The Oil and Gas Technology Centre in Aberdeen has launched a new initiative to help meet Scotland's net zero climate target of 2045.

The Net Zero Solution Centre aims to accelerate the development of technologies that will decarbonise offshore operations and develop the The UK Continental Shelf (UKCS) as the world's first net zero oil and gas source.

Backed by major players, including BP and Shell, the new centre will work closely with the government, universities and other industries to monitor and improve the UK's offshore oil and gas emissions, and develop plans to move towards an integrated offshore energy system.

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Colette Cohen, CEO of the Oil and Gas Technology Centre said: “Our focus will be on developing technologies to reduce operational carbon emissions, working with other parts of the energy sector to create integrated solutions and repurposing infrastructure to accelerate carbon capture usage and storage and hydrogen."

The announcement comes as environmental campaigners laid out what they want Nicola Sturgeon to tackle as a priority in the annual Programme for Government, released today.

Funding more scientific research, support for vulnerable communities and a deadline for the ending of fossil-fuelled heating systems need to be actioned if Scotland has any hope of meeting its climate targets, say experts.

Friends of the Earth Scotland published a eleven-point proposal for their Climate Emergency Response Plan ahead of the Programme for Government's publication.

Director Dr Richard Dixon said: "This week’s Programme for Government is the Scottish Government’s opportunity to deliver on their fine words about the Climate Emergency.

"The Scottish Government must end its support for the oil and gas companies who want to drill every drop from the North Sea and instead plan a managed phase out of extraction and implement a just transition for those workers and communities currently reliant on this sector.

"Transport is Scotland’s most polluting sector and our bus sector has been losing millions of passengers in recent years. Making bus travel free for everyone would reduce climate and air pollution, slash congestion, save money in the health service, and ensure that everyone can access work, family and social activities irrespective of income.

"By committing to stop heating our homes with fossil fuels we’ll send a clear message that the era of fossil fuels is coming to an end."

John Bynorth of Environmental Protection Scotland (EPS) told The Herald the impact of climate breakdown on society's most vulnerable should be the government's first concern.

He said: "Our society is getting older and the gaps between the wealthiest and poorest show little signs of closing. Yet they are the very groups most likely to be harmed by climate change.

"This could mean people being forced from their rural homes by flooding, agriculture workers losing their livelihoods because crops have been destroyed and older people in urban areas suffering from poor health because they live in flats ill-equipped to deal with global temperature rises."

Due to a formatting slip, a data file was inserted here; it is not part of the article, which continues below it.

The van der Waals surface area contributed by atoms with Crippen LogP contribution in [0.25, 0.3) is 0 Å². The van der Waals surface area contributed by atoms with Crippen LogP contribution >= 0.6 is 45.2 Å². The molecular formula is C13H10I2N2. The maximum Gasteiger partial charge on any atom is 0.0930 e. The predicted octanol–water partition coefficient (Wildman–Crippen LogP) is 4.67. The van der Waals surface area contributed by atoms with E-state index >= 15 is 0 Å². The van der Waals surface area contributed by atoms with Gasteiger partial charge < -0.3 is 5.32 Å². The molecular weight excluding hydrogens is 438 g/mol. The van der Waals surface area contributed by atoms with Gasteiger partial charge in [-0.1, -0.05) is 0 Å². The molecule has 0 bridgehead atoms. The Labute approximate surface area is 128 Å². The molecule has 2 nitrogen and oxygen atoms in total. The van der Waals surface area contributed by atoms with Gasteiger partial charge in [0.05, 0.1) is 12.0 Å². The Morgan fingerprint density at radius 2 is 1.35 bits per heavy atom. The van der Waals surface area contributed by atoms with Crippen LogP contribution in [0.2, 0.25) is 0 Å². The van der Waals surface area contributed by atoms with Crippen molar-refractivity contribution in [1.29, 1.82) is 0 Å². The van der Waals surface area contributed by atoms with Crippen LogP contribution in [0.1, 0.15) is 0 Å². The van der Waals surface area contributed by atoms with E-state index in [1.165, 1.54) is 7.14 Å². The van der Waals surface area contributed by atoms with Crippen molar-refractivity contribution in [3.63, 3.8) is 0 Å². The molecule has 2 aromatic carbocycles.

EPS are also calling for policies that cut car use in urban centres and the implementation of walking and cycling routes, as well as funding for domestic carbon-reducing technologies such as boilers and sustainable heating systems.

Charles Dundas, Chair of Scottish Environment LINK, said: "We’d like to see a strong Environment Act for Scotland and an ambitious and consistent approach to nature recovery. As a country we are also unnecessarily using three times our share of planetary resources.

"A well thought out circular economy can help address climate and ecological emergencies as well as the inequitable consumption of natural resources. However, to achieve this, we need strong targets, backed by legislation to drive change across our economy."

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Professor Deb Roberts, Director of Science at the James Hutton Institute, said: "Climate change will impact Scotland’s biodiversity, land use, food production, water management, and our villages, towns and cities. We need the Scottish Government to fund science which delivers new transformative ways of addressing the challenges which face us, and which ensures that policy decisions are made on the basis of strong scientific evidence.

"This includes research on how to support changes in culture as well as new methods, techniques and approaches to land use. We also need to better understand issues of community resilience and individual environmental practices, and ensure that the transition to a zero-carbon economy is ‘just’, that is, fair and equitable across Scottish society.

Calum Duncan, Head of Conservation Scotland at the Marine Conservation Society said: "We would like to see the Programme for Government fulfil commitments already made to introduce deep-sea marine reserves, properly protect Scotland's network of Marine Protected Areas, and commit to ecosystem-based fisheries management, that has the protection and recovery of the marine environment, including natural carbon stores, at heart.

"We are only just beginning to find out how important Scotland's seafloor habitats are for storing carbon. The top 10 cm of marine sediments store an estimated 1756 million tonnes of carbon, more than Scotland's peatlands, and it is estimated that our inshore marine protected areas store an equivalent of five years of Scotland's annual greenhouse gas emissions."